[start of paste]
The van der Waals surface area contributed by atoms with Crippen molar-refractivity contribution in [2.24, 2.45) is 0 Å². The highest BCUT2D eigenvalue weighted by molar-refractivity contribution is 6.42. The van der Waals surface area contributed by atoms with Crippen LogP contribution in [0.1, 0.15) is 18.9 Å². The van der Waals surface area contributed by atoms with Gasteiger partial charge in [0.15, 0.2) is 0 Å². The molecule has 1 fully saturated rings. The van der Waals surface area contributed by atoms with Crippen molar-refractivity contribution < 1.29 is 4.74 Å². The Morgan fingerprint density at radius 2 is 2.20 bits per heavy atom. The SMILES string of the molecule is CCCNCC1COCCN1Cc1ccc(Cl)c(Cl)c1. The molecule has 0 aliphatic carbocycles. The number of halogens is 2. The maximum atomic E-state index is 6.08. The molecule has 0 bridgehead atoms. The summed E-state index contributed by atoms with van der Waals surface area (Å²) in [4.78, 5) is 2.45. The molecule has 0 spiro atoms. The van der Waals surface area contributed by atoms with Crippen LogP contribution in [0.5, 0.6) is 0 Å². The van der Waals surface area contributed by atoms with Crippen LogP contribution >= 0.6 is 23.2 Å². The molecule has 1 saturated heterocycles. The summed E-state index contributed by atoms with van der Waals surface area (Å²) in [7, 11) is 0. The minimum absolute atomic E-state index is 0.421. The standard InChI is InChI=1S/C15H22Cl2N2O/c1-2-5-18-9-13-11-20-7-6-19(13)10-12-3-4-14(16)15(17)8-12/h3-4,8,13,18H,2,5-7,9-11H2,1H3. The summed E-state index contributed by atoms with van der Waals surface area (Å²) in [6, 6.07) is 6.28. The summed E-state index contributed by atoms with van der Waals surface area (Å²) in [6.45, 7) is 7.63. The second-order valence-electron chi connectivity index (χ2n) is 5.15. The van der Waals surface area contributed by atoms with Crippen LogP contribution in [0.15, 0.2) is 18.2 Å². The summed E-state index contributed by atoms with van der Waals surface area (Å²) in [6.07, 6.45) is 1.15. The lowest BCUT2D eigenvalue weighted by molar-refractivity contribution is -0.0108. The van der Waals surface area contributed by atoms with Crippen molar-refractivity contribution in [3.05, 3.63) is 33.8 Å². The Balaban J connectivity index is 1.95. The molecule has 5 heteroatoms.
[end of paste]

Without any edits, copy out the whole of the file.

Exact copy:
The van der Waals surface area contributed by atoms with Crippen molar-refractivity contribution in [2.24, 2.45) is 0 Å². The highest BCUT2D eigenvalue weighted by molar-refractivity contribution is 6.42. The van der Waals surface area contributed by atoms with Crippen LogP contribution in [0.1, 0.15) is 18.9 Å². The van der Waals surface area contributed by atoms with Gasteiger partial charge in [0.15, 0.2) is 0 Å². The molecule has 1 fully saturated rings. The van der Waals surface area contributed by atoms with Crippen molar-refractivity contribution < 1.29 is 4.74 Å². The Morgan fingerprint density at radius 2 is 2.20 bits per heavy atom. The SMILES string of the molecule is CCCNCC1COCCN1Cc1ccc(Cl)c(Cl)c1. The molecule has 0 aliphatic carbocycles. The number of halogens is 2. The maximum atomic E-state index is 6.08. The molecule has 0 bridgehead atoms. The summed E-state index contributed by atoms with van der Waals surface area (Å²) in [4.78, 5) is 2.45. The molecule has 0 spiro atoms. The van der Waals surface area contributed by atoms with Crippen LogP contribution in [0.5, 0.6) is 0 Å². The van der Waals surface area contributed by atoms with Crippen LogP contribution >= 0.6 is 23.2 Å². The molecule has 1 saturated heterocycles. The summed E-state index contributed by atoms with van der Waals surface area (Å²) in [7, 11) is 0. The minimum absolute atomic E-state index is 0.421. The standard InChI is InChI=1S/C15H22Cl2N2O/c1-2-5-18-9-13-11-20-7-6-19(13)10-12-3-4-14(16)15(17)8-12/h3-4,8,13,18H,2,5-7,9-11H2,1H3. The summed E-state index contributed by atoms with van der Waals surface area (Å²) in [6, 6.07) is 6.28. The summed E-state index contributed by atoms with van der Waals surface area (Å²) in [6.45, 7) is 7.63. The second-order valence-electron chi connectivity index (χ2n) is 5.15. The van der Waals surface area contributed by atoms with Crippen LogP contribution in [0.15, 0.2) is 18.2 Å². The summed E-state index contributed by atoms with van der Waals surface area (Å²) in [6.07, 6.45) is 1.15. The lowest BCUT2D eigenvalue weighted by molar-refractivity contribution is -0.0108. The van der Waals surface area contributed by atoms with Crippen molar-refractivity contribution in [3.05, 3.63) is 33.8 Å². The Balaban J connectivity index is 1.95. The molecule has 5 heteroatoms.